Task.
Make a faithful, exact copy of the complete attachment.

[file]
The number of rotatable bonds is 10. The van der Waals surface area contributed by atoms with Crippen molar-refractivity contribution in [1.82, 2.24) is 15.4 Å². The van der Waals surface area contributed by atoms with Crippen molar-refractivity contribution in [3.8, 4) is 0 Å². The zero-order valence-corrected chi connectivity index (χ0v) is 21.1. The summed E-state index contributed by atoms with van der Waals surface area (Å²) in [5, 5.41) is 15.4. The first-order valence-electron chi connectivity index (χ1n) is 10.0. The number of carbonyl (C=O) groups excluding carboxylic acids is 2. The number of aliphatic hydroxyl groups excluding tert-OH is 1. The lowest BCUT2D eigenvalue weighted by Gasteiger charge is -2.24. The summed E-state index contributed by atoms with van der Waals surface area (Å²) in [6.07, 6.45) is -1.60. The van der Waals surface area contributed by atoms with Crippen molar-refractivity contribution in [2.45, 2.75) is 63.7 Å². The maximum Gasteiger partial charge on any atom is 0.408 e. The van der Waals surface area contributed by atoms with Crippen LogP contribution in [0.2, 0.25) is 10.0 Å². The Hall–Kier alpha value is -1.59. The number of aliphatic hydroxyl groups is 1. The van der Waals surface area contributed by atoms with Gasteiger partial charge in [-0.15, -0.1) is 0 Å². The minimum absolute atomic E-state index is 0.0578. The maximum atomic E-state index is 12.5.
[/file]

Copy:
The number of rotatable bonds is 10. The van der Waals surface area contributed by atoms with Crippen molar-refractivity contribution in [1.82, 2.24) is 15.4 Å². The van der Waals surface area contributed by atoms with Crippen molar-refractivity contribution in [3.8, 4) is 0 Å². The zero-order valence-corrected chi connectivity index (χ0v) is 21.1. The summed E-state index contributed by atoms with van der Waals surface area (Å²) in [5, 5.41) is 15.4. The first-order valence-electron chi connectivity index (χ1n) is 10.0. The number of carbonyl (C=O) groups excluding carboxylic acids is 2. The number of aliphatic hydroxyl groups excluding tert-OH is 1. The lowest BCUT2D eigenvalue weighted by Gasteiger charge is -2.24. The summed E-state index contributed by atoms with van der Waals surface area (Å²) in [6.07, 6.45) is -1.60. The van der Waals surface area contributed by atoms with Crippen molar-refractivity contribution in [2.45, 2.75) is 63.7 Å². The maximum Gasteiger partial charge on any atom is 0.408 e. The van der Waals surface area contributed by atoms with Crippen LogP contribution in [0.2, 0.25) is 10.0 Å². The Hall–Kier alpha value is -1.59. The number of aliphatic hydroxyl groups is 1. The van der Waals surface area contributed by atoms with Gasteiger partial charge in [-0.15, -0.1) is 0 Å². The minimum absolute atomic E-state index is 0.0578. The maximum atomic E-state index is 12.5.